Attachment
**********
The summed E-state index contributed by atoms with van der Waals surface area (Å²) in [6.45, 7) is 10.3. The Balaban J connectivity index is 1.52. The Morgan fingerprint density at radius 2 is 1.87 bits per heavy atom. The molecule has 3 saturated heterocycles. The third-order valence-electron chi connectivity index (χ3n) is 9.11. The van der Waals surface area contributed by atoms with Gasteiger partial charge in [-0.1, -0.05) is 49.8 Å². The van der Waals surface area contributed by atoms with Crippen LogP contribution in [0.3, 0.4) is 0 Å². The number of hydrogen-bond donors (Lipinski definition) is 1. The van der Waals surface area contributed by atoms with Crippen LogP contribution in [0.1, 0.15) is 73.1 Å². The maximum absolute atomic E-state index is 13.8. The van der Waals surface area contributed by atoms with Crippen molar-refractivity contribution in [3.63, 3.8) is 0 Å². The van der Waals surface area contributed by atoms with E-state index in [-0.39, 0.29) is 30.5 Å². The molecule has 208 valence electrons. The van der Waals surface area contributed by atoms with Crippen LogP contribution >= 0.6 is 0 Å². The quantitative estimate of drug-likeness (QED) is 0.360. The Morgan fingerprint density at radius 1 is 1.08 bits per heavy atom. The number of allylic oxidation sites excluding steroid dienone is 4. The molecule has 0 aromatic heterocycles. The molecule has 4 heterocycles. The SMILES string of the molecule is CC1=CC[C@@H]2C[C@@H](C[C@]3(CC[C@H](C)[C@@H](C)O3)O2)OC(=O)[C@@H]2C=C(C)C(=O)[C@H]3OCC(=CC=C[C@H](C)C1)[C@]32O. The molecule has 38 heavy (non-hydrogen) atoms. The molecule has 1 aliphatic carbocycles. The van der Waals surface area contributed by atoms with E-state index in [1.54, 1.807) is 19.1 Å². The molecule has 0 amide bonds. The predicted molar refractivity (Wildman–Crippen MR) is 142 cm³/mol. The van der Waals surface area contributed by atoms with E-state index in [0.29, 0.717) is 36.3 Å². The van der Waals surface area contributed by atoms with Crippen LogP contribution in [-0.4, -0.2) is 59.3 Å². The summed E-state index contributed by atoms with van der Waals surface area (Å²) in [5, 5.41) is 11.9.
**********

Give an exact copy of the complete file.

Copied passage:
The summed E-state index contributed by atoms with van der Waals surface area (Å²) in [6.45, 7) is 10.3. The Balaban J connectivity index is 1.52. The Morgan fingerprint density at radius 2 is 1.87 bits per heavy atom. The molecule has 3 saturated heterocycles. The third-order valence-electron chi connectivity index (χ3n) is 9.11. The van der Waals surface area contributed by atoms with Gasteiger partial charge in [-0.1, -0.05) is 49.8 Å². The van der Waals surface area contributed by atoms with Crippen LogP contribution in [0.3, 0.4) is 0 Å². The number of hydrogen-bond donors (Lipinski definition) is 1. The van der Waals surface area contributed by atoms with Crippen LogP contribution in [0.1, 0.15) is 73.1 Å². The maximum absolute atomic E-state index is 13.8. The van der Waals surface area contributed by atoms with Crippen molar-refractivity contribution in [3.63, 3.8) is 0 Å². The van der Waals surface area contributed by atoms with E-state index in [-0.39, 0.29) is 30.5 Å². The molecule has 208 valence electrons. The van der Waals surface area contributed by atoms with Crippen LogP contribution >= 0.6 is 0 Å². The quantitative estimate of drug-likeness (QED) is 0.360. The Morgan fingerprint density at radius 1 is 1.08 bits per heavy atom. The number of allylic oxidation sites excluding steroid dienone is 4. The molecule has 0 aromatic heterocycles. The molecule has 4 heterocycles. The SMILES string of the molecule is CC1=CC[C@@H]2C[C@@H](C[C@]3(CC[C@H](C)[C@@H](C)O3)O2)OC(=O)[C@@H]2C=C(C)C(=O)[C@H]3OCC(=CC=C[C@H](C)C1)[C@]32O. The molecule has 38 heavy (non-hydrogen) atoms. The molecule has 1 aliphatic carbocycles. The van der Waals surface area contributed by atoms with E-state index in [1.54, 1.807) is 19.1 Å². The molecule has 0 amide bonds. The predicted molar refractivity (Wildman–Crippen MR) is 142 cm³/mol. The van der Waals surface area contributed by atoms with E-state index in [0.29, 0.717) is 36.3 Å². The van der Waals surface area contributed by atoms with Crippen LogP contribution in [-0.4, -0.2) is 59.3 Å². The summed E-state index contributed by atoms with van der Waals surface area (Å²) in [5, 5.41) is 11.9.